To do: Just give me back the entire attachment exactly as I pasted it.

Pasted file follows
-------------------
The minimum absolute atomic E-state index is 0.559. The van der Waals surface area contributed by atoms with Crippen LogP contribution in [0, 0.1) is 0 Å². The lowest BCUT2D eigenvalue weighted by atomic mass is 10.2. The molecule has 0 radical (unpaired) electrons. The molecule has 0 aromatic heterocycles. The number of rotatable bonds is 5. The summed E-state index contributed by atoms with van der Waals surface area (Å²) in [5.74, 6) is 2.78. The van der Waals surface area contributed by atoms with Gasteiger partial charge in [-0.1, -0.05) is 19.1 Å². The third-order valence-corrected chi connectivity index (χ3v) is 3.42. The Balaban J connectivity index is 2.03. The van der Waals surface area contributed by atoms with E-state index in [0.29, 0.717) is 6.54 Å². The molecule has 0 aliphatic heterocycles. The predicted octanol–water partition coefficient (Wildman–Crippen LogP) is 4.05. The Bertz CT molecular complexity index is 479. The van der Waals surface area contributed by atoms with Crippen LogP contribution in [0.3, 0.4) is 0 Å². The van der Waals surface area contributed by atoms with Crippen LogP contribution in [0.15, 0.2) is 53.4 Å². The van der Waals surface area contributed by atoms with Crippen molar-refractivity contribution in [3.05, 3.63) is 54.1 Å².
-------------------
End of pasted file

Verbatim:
The minimum absolute atomic E-state index is 0.559. The van der Waals surface area contributed by atoms with Crippen LogP contribution in [0, 0.1) is 0 Å². The lowest BCUT2D eigenvalue weighted by atomic mass is 10.2. The molecule has 0 radical (unpaired) electrons. The molecule has 0 aromatic heterocycles. The number of rotatable bonds is 5. The summed E-state index contributed by atoms with van der Waals surface area (Å²) in [5.74, 6) is 2.78. The van der Waals surface area contributed by atoms with Gasteiger partial charge in [-0.1, -0.05) is 19.1 Å². The third-order valence-corrected chi connectivity index (χ3v) is 3.42. The Balaban J connectivity index is 2.03. The van der Waals surface area contributed by atoms with E-state index in [0.29, 0.717) is 6.54 Å². The molecule has 0 aliphatic heterocycles. The predicted octanol–water partition coefficient (Wildman–Crippen LogP) is 4.05. The Bertz CT molecular complexity index is 479. The van der Waals surface area contributed by atoms with Crippen LogP contribution in [0.3, 0.4) is 0 Å². The van der Waals surface area contributed by atoms with Crippen LogP contribution in [0.15, 0.2) is 53.4 Å². The van der Waals surface area contributed by atoms with Crippen molar-refractivity contribution in [3.05, 3.63) is 54.1 Å².